Monday, 23 January 2012

Minority Report

Ranking is a very usual requirement of BI reporting. People tends to sort things in order and focus on the top performers. Which sales region is generating the most of revenue? What are my most popular products? Who are my best performing employees? All these type of queries can be easily answered via invoking the Rank() function on relevant fact measure.
What about "the other 80%" (Pareto Principle)? We normally are not interested in the details of "insignificant" individual contributors. But the overall collective contribution of "the others" can be very valuable business information. One example can be risk control. From the management's perspective, the bigger contribution "the others" generate, the lower risks the business will have.

Here I would like to share with you two different apporaches for composing this kind of minority report in OBIEE 11g.

 I will be using the data and subject area "Sample Sales" from OBIEE SampelApp.

The first approach leverage CASE function and attribute column.
1, Create a new analysis with subject area "Sample Sales', drag in the column "P1 Product" and "1 - Revenue" twice.

2, Put the following code in the column formular of the second "P1 Product". Change the column title to "Top Individuals".

case when rank("Base Facts"."1- Revenue")<=5 then "Products"."P1  Product" else 'All other Non Toppers' end

3, Put the following code in the column formular of the second "1 - Revenue". Change the column title to "Rank". Add "sort acending" on this column.

case when rank("Base Facts"."1- Revenue") <= 5 then rank("Base Facts"."1- Revenue") else 6 end

4, Open the column formula for "Rank", tick the box for "treat as attribute column". This setting specify the column to be handled as an attribute column, which prevents the aggregation of the values. For the detail explanation of "attribute column", you can click on here and go one page up.

5, Go to the result tab, and add a new pivot table view. Click on the pencil button to modify the view and make it's defined like below.

6, Then you get your "minority report". You can also create a chart to get some intuitive views.

7, The only flaw of this apporach is Table view wouldn't give us the result we want. Once column "P1 Product" is exclude from the layout, the table aggregate everything into one record. This is because of the limit of "attribute column" function. More explanation can also be find from the document link mentioned in step 4.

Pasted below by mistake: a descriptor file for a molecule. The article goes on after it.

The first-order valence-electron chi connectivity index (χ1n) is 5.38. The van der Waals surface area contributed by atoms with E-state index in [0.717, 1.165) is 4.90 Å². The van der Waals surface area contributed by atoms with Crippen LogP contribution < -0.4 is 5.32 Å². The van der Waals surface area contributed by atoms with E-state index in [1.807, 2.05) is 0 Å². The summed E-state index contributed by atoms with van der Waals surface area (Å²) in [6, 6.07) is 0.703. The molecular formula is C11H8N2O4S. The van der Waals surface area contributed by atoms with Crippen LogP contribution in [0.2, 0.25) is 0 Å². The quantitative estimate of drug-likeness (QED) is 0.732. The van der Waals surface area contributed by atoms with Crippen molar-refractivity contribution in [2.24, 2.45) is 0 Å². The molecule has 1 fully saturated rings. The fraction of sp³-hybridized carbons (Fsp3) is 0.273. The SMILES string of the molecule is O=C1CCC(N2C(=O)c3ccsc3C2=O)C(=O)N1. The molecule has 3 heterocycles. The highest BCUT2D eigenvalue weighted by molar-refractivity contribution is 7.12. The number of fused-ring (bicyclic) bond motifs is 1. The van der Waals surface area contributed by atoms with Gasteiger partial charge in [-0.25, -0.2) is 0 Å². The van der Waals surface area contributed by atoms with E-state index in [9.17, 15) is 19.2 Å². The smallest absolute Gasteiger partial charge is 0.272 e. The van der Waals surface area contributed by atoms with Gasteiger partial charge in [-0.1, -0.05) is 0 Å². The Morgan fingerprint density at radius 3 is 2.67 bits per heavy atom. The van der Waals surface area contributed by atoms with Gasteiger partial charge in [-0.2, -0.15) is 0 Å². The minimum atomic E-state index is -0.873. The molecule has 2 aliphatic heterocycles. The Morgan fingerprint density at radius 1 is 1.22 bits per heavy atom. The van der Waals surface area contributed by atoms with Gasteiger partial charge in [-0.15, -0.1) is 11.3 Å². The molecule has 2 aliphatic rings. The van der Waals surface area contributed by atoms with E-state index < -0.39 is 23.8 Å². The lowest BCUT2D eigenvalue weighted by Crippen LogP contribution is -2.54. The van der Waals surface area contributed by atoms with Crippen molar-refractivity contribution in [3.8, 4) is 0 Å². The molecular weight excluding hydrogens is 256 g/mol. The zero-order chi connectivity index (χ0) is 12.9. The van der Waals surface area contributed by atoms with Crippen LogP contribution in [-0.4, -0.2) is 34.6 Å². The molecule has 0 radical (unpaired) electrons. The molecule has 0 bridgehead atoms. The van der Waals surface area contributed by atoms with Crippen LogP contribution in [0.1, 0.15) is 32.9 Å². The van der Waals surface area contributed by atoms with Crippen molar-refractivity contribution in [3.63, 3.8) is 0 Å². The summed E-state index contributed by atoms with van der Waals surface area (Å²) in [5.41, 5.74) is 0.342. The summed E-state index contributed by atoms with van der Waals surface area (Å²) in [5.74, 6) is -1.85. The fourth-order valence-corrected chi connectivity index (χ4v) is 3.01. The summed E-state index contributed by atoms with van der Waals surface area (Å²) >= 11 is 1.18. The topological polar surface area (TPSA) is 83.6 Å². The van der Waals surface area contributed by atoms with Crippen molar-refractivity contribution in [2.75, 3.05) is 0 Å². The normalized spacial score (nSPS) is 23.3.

The second approach is more straightforward in my point view. Instead of retrieving everything from database and then rely on the CASE function to categorize records on the presentation layer, This approach will retrieve "Top 5" and "Non Top 5" as two separate data set from database directly. Then uses the "combine function" in Answers to combine the data sets together as report result.

1, Create a new analysis with subject area "Sample Sales', drag in the column "P1 Product" and "1 - Revenue" twice.

2, Put the code below as the column formular of the second " 1 - Revenue" column. Change the column title to "Rank".

Rank("Base Facts"."1- Revenue")

3, Add a filter on column "Rank".

4, Below the save button, click on "combine results based on ..." button to add another set of criteria. Chose the same "Sample Sales' subject and add same columns in criteria.

5, Put the code below as the column formular of the second "P1 Product". Change the column tilte to "All other Non Toppers".

'All other Non Toppers'

6, Put the code below as the column formular of the second " 1 - Revenue" column. Change the column title to "Rank".

Rank("Base Facts"."1- Revenue")

7, Add a filter on column "Rank".

8, Click on "Result Column" and add sort ascending on column "Rank".

9, Click on the result tab and click on pencil button to modify the table view. Exclude column "P1 Product" from the table layout.